Stock splits are an interesting phenomenon. Fundamentally, they don’t change the value of a company at all. There is an increase in shares and a subsequent decrease in stock price.
However, a stock split can have a significant impact on the short-term demand and supply for a company’s stock, and the psychological games going into and coming out of this event can provide nice trading setups.
My thoughts coming into the Amazon (AMZN) stock split were this:
As the highly anticipated split from AMZN approaches, I think the buyers are just getting suckered into the hype here.
This is starting to feel like a “sell the news” event and I don’t want to get caught up in the excitement that is being generated around this.
So, I’ll be looking to sell a call spread and maybe add to my position in the upcoming days.
In trading, nuance is everything. There were some big stock splits in 2020, and the companies involved moved higher going into the split, and as a surprise to, some continued higher post-split. These companies were TSLA and AAPL.
The market environment was completely different then. The stock market was awash with money from central bank money printing and Federal government stimulus packages with nowhere to else to go due to low rates. There was a euphoria amongst daytraders flush with confidence, having participated in the Covid stock boom, looking to double down.
The situation coming into the Amazon (AMZN) stock split this time around was quite different. We’ve been in a bear market in growth stocks for over a year, and in 2022 most of the best companies in the world, including AMZN are down 20% or more. So the big picture overall is negative for stocks despite the fact that i’m short term bullish on the market. So why so negative on AMZN?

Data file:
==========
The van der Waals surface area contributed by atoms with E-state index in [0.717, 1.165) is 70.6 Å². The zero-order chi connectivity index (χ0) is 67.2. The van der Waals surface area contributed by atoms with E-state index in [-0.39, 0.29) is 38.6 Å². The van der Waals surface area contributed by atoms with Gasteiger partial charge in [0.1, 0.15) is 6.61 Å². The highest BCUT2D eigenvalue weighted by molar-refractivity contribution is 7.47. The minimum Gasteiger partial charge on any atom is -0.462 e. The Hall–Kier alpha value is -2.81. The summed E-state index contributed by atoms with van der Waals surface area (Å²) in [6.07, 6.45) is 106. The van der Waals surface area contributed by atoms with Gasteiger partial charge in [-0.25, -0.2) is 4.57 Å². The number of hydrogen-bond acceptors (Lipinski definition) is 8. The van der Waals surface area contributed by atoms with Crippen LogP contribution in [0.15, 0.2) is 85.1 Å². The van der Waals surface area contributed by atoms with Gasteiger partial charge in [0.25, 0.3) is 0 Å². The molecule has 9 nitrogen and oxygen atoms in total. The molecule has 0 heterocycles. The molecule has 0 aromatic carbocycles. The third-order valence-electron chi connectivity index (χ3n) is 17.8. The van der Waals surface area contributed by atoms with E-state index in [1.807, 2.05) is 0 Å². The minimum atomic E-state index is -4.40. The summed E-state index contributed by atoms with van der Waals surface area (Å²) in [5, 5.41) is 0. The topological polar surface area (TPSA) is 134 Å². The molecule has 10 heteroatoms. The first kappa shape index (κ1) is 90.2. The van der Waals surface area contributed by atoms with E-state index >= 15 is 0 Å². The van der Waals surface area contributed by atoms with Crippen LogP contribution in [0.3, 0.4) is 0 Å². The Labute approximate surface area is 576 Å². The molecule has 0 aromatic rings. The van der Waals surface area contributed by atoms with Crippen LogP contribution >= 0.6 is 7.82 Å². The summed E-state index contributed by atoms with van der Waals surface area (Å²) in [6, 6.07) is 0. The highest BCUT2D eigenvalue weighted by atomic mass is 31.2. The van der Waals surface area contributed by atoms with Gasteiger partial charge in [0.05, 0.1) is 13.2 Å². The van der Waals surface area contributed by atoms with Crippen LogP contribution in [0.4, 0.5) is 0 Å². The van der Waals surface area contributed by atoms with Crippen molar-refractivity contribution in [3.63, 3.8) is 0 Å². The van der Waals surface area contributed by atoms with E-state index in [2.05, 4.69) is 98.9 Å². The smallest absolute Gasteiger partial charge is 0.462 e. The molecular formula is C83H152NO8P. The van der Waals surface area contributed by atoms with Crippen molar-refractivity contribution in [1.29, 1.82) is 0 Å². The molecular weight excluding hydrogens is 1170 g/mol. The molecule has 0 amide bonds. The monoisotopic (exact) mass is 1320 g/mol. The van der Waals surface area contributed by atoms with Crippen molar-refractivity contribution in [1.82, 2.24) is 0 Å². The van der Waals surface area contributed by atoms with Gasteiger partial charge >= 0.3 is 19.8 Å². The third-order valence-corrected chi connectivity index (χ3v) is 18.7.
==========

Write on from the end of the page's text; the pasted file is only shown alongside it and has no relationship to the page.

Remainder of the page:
Well the big picture is important, but every professional trader in the world knew this stock split was coming. And coming into it, AMZN was already up 20% from the lows. Whilst I believed the new low stock price for AMZN would encourage new retail investors with small accounts to pile in, and other traders who remembered 2020 to trade for a repeat, I was of the mindset that the smart money would use this liquidity to exit the positions they put on much earlier, and thus this would be a sell the new event. The environment right now is just completely the opposite to what we had in 2020.
Thus on the day of the AMZN stock split, I put on a bearish bet. Rather than short the stock, I sold an out-of-the-money call spread, and AMZN has traded lower since then.
In trading, nuance is everything. There is a fine line between good and bad trades in the markets, and years of experience and battle scars are what separates pro’s who have seen this before from newbies who can get eaten alive in tough markets.